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Song Of Solomon Compare And Contrast Essay

African American Studies For generations, we have seen writers publishing some of their great works containing mythical storyline and stories of great spirits. In this paper, we will compare and contrast two of the greatest books in American history, Arrowsmith by Sinclair Lewin and The Song of Solomon by Toni Morrison. Both of the books are based around the story of a single male character, whose lives are described from the very beginning of their childhood. Arrowsmith is about a boy named Martin arrowsmith.

From his early age, he has a devoted love towards pure science and his curiosity for finding the truth and solving ysteries (Lewis, 1952). In the book, the Song of Solomon, the starting of the story is deeply emotional and sad. The book tells the story of a young black boy name Macon Dead III. The story starts off by describing the horrifying scene of the suicide of an insurance agent name Robert Smith, who jumps from the Mercy hospital. At the same time, and at the same hospital, a black woman named Ruth gives birth to Macon Dead II, and he becomes the first black child to be born in that hospital.

The book later shows the boy take the name of Milkman, as he was breastfed throughout his childhood. In both the books, the two young characters are rather shown as confident individuals. Martin is very anxious towards science and truth and his point of view only grows over time without any confusion or doubt (Lewis, 1952). He sees the world around him seeking for money, wealth and power, but he doesn’t give into greed. His ambitions are acute and strong.

It reflects on his attitude much more when he gets admitted into medical school, and his classmates show repulsive behavior towards him but still he doesn’t give away his values and ambitions. In the Song of Solomon, Milkman is hown a man of ethics and good manner. Even though he is born in a racist society, he doesn’t give in to any act of hate. He only acts upon his instinct and does what he fancies right. This is shown when the character goes to visit his aunt, Pilate, even though he was strictly forbidden not to by his father (Morrison, 1977).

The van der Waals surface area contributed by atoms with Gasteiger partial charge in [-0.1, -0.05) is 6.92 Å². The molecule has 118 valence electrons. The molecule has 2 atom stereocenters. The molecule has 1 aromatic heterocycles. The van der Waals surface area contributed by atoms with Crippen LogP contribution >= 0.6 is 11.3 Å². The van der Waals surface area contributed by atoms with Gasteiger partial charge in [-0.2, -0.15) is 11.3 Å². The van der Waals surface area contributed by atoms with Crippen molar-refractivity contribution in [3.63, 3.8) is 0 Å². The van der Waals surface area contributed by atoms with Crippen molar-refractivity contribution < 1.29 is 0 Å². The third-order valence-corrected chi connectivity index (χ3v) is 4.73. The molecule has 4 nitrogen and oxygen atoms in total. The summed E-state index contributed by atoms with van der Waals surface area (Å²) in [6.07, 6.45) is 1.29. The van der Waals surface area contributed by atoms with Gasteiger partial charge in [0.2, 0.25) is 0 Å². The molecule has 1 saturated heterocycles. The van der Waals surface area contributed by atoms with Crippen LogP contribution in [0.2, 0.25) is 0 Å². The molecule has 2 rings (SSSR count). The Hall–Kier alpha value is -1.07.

His honesty and courage is remarkably described in the book. One event shows Milkman pushing his father and threatening to kill him because he hit her mother, Ruth (Morrison, 1977). So, both of the character’s path to integrity was different. Where Martin developed solid sense of himself hrough the interest of science, Milkman developed his ethics through understanding and interacting with his surroundings. For me, Milkman’s process of getting to know himself and developing is sense and instincts appears much more realistic than Martin.

Where Martin’s scenario is good in its own way, Milkman’s approach seems much more logical, as he is seen to be constantly interacting with different people and learning different things in order to truly understand what he wants for himself. Both of the novels influences the American dream, meaning that if one works hard, he will be rich and happy. Martin in Arrowsmith, is a struggling character. He always works hard. Throughout his medical life, he kept studying without changing his moral values and ambitions, even though he was hated by most of his classmates and had no friends (Lewis, 1952).

Through hard work, he becomes the director of public health and pursues his dream of helping people and inventing cures. But he is soon devastated by coming face to face with the commercial world. His way of honesty is hated by everyone, as he starts to shutdown big companies for manufacturing hazardous products (Lewis, 1952). He makes powerful enemies. But all these threats and hate doesn’t derive him from his ambitions. He tries to preach the truth and help people but he becomes depressed by seeing how people lusts over money and wealth.